India challenges China’s multi-billion dollar football programme1 min read . Updated: 22 Jun 2016, 03:08 PM IST
'Mission 11 Million' to commence a year before U-17 World Cup
It was only a matter of time before India and China’s perennial geopolitical battle for dominance entered the realm of football as well. China’s multi-billion dollar programme to become a better football nation has been challenged by India through its FIFA backed, ‘Mission 11 Million’ programme.
As the name suggests, ‘Mission 11 Million’—which will start with a launch in 30 Indian cities in October this year— and aims to engage more than 11 million children in football-related activities. In addition to finding talent in the country, the All India Football Federation (AIFF) also hopes to tap into the Indian Diaspora in countries that already have strong football infrastructure (Germany, US, Australia) as part of their strategy. The success and popularity of the Under-17 football World Cup, which India is hosting in October 2017—incidentally a year after ‘Mission 11 Million’— may indeed be shaped by this programme.
China’s football revamp has been spear-headed by the dreams of one man, their President Xi Jinping, who, in 2011 (read more here), expressed “three wishes" for football in China: that they qualify for another World Cup (China qualified in 2002 but crashed out, not winning any of their three group matches, or scoring a single goal), host one World Cup, and win a World Cup.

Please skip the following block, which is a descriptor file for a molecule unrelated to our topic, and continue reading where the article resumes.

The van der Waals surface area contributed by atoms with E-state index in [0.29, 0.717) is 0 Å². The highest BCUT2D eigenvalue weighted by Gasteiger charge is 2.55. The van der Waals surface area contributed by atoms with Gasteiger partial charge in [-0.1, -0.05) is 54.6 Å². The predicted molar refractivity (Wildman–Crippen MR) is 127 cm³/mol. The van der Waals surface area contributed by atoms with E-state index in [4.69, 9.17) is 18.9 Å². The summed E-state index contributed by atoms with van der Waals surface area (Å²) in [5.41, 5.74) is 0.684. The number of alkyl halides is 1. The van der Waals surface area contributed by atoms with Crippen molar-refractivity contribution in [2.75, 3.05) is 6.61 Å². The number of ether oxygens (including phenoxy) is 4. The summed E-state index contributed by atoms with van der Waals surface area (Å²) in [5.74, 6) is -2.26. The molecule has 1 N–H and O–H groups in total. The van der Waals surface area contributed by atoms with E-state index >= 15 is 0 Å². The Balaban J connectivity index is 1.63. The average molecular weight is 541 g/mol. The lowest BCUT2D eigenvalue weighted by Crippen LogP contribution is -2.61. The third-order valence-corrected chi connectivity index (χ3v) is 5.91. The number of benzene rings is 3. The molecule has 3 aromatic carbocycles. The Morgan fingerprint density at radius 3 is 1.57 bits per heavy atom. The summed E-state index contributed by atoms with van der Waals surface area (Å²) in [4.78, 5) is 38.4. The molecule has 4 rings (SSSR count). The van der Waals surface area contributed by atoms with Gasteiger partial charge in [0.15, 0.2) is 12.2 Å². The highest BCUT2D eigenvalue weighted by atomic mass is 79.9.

The Indian Prime Minister Narendra Modi also spoke about the deplorable state of contemporary Indian football in his Mann-ki-Baat radio show in March. “Today our ranking in FIFA is low that I feel reluctant to even mention it." India is ranked 163, a fairly disappointing ranking, made worse by the fact that we’re a nation of 1.2 billion people. Back in the 1960s, India was the dominant force in Asian football, having won two gold medals in the Asian Games, and also reaching the finals of the AFC Asian Cup.
India’s road to becoming a football superpower isn’t free of obstacles. Getting 11 million children involved in football related activities will require many more coaches and much better infrastructure, both of which India lacks. A successful consolidation of the Hero I-League, and the Indian Super League (backed by Reliance and Star TV) could help in revitalizing football.